More comment on proposal to place Snohomish
sixth graders in middle schools
SNOHOMISH — Superintendent Kent Kultgen restated last week the school district is listening to viewpoints on its proposal to shift sixth graders from elementary school to middle school starting in 2025, which continues to get mixed views.
“We continue to revise as we move forward,” Kultgen said at last week’s school board meeting.
The school board will have the final say with a scheduled vote on Wednesday, Feb. 28. The next board meeting where more information may be outlined is scheduled for Wednesday, Feb. 14 starting at 6 p.m. at 1601 Ave. D.
Last week, more people spoke out about the idea.
Retired Cathcart Elementary principal Karl Myhre told the board not to enact the change.
“Sixth graders are not socially, emotionally or academically ready,” Myhre said. Younger students look up to the sixth graders, he said.
“There’s no way I would support this, I hope you can see where I’m coming from.” Band classes would be decimated, he said.
Parent Betsie Elliott called the idea of switching a “solution to a problem without the problem being defined” by the district.
“Why are we a month into this when there is only conjecture” and no data to show moving sixth graders is a good idea, she said.
Teacher Monica Weber, who ran for school board last year, gave her support.
“Sixth graders are more ready for middle school than ever, and I would not have said that 40 years ago,” Weber said.*
Kultgen has pitched that the change also broadens how many electives sixth graders can take, and will strengthen the culture inside middle schools if they are for three grade levels.
Many parents have voiced concerns sixth graders are not developmentally ready for middle school.
If the board votes yes for the plan Feb. 28, the district would use a steering committee to refine the plan. Parents, teachers and administrators are part of the steering committee. People can sign up for the committee through a district web page at www.sno.wednet.edu/interestform
The district also laid out how sixth graders would fit into Valley View and Centennial middle schools.
At three-story Valley View Middle School, each grade level would occupy one of the floors. There is enough room inside Valley View to accommodate adding about 300 sixth graders, district officials said, plus room to add 200 more students overall as the population grows.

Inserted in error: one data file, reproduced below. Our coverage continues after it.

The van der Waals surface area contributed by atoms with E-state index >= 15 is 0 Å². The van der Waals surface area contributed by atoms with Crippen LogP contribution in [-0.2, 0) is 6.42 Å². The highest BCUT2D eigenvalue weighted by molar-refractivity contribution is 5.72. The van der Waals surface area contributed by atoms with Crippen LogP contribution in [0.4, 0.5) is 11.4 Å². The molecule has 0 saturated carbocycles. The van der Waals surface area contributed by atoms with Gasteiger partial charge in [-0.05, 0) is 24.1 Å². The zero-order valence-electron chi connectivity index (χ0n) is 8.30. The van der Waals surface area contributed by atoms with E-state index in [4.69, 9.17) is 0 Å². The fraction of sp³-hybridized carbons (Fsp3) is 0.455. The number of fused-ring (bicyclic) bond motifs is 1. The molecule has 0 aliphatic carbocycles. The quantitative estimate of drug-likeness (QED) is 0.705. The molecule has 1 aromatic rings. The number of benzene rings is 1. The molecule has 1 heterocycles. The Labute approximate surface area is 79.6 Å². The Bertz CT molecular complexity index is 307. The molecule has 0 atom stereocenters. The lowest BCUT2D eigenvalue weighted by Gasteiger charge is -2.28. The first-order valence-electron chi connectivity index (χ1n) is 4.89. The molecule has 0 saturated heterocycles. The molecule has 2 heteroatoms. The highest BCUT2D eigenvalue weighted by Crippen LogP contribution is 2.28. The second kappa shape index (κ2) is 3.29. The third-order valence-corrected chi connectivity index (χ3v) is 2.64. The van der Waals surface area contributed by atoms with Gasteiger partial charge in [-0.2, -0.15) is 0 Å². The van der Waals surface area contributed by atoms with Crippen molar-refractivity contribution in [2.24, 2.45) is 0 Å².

Inside Centennial, the two-story school would have the classrooms arranged in sections of thirds. There would be a north wing, a central wing and a south wing.
Centennial would add 300 to 325 sixth graders, making the student population near 1,100 students. That would require adding three or four portables. These would be placed on the south end of the school’s property.
Currently, Valley View has 624 students and Centennial has 729 students, January enrollment figures show.
Lunch would be set by grade level.
The district also plans to revamp the parking lot layout at Centennial to fix entry and exit points for pick up and drop off.
There are no current plans to adjust school boundaries. Also, “there are no plans to close any elementary schools as part of this reconfiguration,” according to a district frequently asked questions list.
The district would add three counselors at each middle school. This would maintain a small counselor-to-student ratio.
A sixth grader’s day would be four core subjects, an elective and, for fall semester, the fifth period would be for P.E. For spring semester, the fifth period would be used for a class on skills-building.
Today’s fourth graders would be the initial group being bumped up to middle school in 2025. They entered first grade during the coronavirus pandemic where all learning was online.
More than one parent said they specifically bought a home in the Snohomish School District because it uses the K-6 model, unlike all nearby districts that are K-5.
A few parents have said if the district does anything, it should be a much longer timeline that affects classes that have not yet entered school versus students already in elementary school.
The district has a frequently asked questions web page about the idea at www.sno.wednet.edu/middleschool
In the Jan. 31 article on the Snohomish School District’s proposal to move sixth graders to middle schools, retired teacher Monica Weber said that “sixth graders are more ready for middle school than ever, and I would not have said that 40 years ago.” Weber was misquoted in the paper as saying “four years ago.” She also did not explicitly say students would get lengthier time for class projects.
The Tribune regrets the errors.
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